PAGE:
I have followed with at least some interest the United Methodist Church's quadrennial training event, held this past weekend in Nashville. Every four years, lay and clergy leadership comes together to talk about the next four years, to reconnect, to hear from church leaders about where we are going and how we can do better.
That's all great.
This year, the buzzwords are "adaptive leadership." How to take up the "adaptive challenge" and be an "adaptive leader" who follows the "adaptive God." (Okay, I made that last one up).
I don't have much to say about the event itself, because while it went on, I spent the weekend holding my three-week-old child. But I do want to say some things about the way in which the church--particularly the United Methodist Church--sees itself, because these are critical times and we need to analyze the ways in which we do church.
I also do not have much to say about the adaptive challenge itself, as I question a bit how important it is for us to be focused so much on the particular institution. Focus, after all, is not a plural word. That said, of course I recognize that the institution of the UMC needs to change. I've written to that effect for some time now.
My radar always goes up when those we deem to be "leaders" are presented with different language and streams of information than everyone else. I am not saying there is no need for leadership, nor that the millions of members of the UMC need to hear details about board and agency restructuring (though it might help connect them to the work of the general church). I am just always interested to see who the leaders are, how they are talked to, who talks to them.
I do not mean to be down on the institution's efforts to reform itself,
and I am not down on leadership. I think deeply about leadership and
have what amounts to a minor in leadership studies. But while
leadership is vital, it is a tool for gospel living, not the end all be
all of Christian experience. As Leonard sweet so memorably says, perhaps
our ultimate calling is to be followers.
Let me put it this way: where did the idea of adaptive leadership come from? Do you think it is more likely that we got this idea, these strategies, from Jesus? Or Jack Welch?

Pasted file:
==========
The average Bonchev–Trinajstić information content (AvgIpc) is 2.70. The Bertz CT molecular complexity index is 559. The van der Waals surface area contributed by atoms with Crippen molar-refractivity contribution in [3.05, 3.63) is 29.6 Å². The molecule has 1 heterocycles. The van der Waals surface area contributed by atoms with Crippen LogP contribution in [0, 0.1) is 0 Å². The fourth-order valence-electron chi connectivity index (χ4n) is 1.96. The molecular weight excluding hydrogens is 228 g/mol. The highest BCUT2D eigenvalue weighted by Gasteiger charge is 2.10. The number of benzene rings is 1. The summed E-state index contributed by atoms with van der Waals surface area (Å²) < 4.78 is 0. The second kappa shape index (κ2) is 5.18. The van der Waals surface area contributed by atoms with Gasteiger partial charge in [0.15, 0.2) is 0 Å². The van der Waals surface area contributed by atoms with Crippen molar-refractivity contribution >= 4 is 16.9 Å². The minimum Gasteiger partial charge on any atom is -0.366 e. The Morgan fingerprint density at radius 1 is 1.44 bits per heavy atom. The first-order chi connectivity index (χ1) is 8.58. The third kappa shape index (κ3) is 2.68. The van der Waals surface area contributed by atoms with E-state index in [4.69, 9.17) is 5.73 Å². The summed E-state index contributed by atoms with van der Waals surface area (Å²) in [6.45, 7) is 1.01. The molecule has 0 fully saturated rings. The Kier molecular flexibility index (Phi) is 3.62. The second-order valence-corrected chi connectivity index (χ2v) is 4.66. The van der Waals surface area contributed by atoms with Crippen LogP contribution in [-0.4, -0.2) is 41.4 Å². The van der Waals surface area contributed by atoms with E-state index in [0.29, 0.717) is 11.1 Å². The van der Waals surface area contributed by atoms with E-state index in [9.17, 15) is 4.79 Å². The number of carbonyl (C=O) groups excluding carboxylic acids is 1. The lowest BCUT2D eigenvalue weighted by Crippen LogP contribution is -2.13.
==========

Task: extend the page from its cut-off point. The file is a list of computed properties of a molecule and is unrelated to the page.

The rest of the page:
It is not leadership I am down on. It is the syncretic melding of the Gospel with coursework from Business 101. In business, after all, the most important thing is the business. The business provides jobs, it makes a product, it earns money. If it is not in the interest of the business, it is not done.
The focus of the business is the business. The focus of the Church is God.
We can talk about our adaptive challenge all day long, but let us be
clear about the subject of our talk. Jesus did not come sharing
leadership principles. I dare say that if you follow Jesus's leadership
principles--effective though they are--you aren't doing to stave off
death. You are going to invite death. It is true, as Buechner says, that the promise of the Resurrection is that the worst thing is never the last thing, but you can't get past the worst thing. You just can't.
I love being a United Methodist. I honestly believe that ours is the best system around. But the system does not exist for its own ends. The system exists in order that we may make disciples for the transformation of the world. The genius of the United Methodist Way, until quite recently, has been that its focus is not on itself (no central power structure, no "head bishop," thank goodness) but on God and community. We have achieved great things, made great strides. It is only when we focus on ourselves--thinking we have the answers and that we must survive at all costs--that we lose focus on our mission and, ultimately, our Savior.
So rather than "adaptive leadership," my motto for the coming years is this:
Be faithful. Be more faithful. Be even more faithful.
If you hear echos of "adaptation" in that refrain, you wouldn't be too far off. You might even hear echos of leadership. But the focus is not on the institution. The focus is on God.
If I know one thing, it is that God rewards faithfulness. Perhaps faithfulness is not rewarded in a way that would show up on a business's quarterly earnings report, but it is the treasures in Heaven we're after anyhow. And I have no doubt that faithfulness, as it is understood by the wide swath of ideologies and theologies present in the United Methodist Church, is deep and wide. But that's the genius, isn't it? Our different understandings of what it means to be faithful propel us forward in a way that covers multiple bases. We grow, in more than one sense.
The good news is that we already know the end of the story. God has promised that the Church will never die. Never. So why are we so preoccupied with death? The only explanation I can come up with is that we are staring at our own navels instead of significantly higher.
Instead, let us do our best to be faithful. Let us stay in relationship with one another, hammer things out the best we know how, and go on to perfection. This, after all, is the United Methodist Way.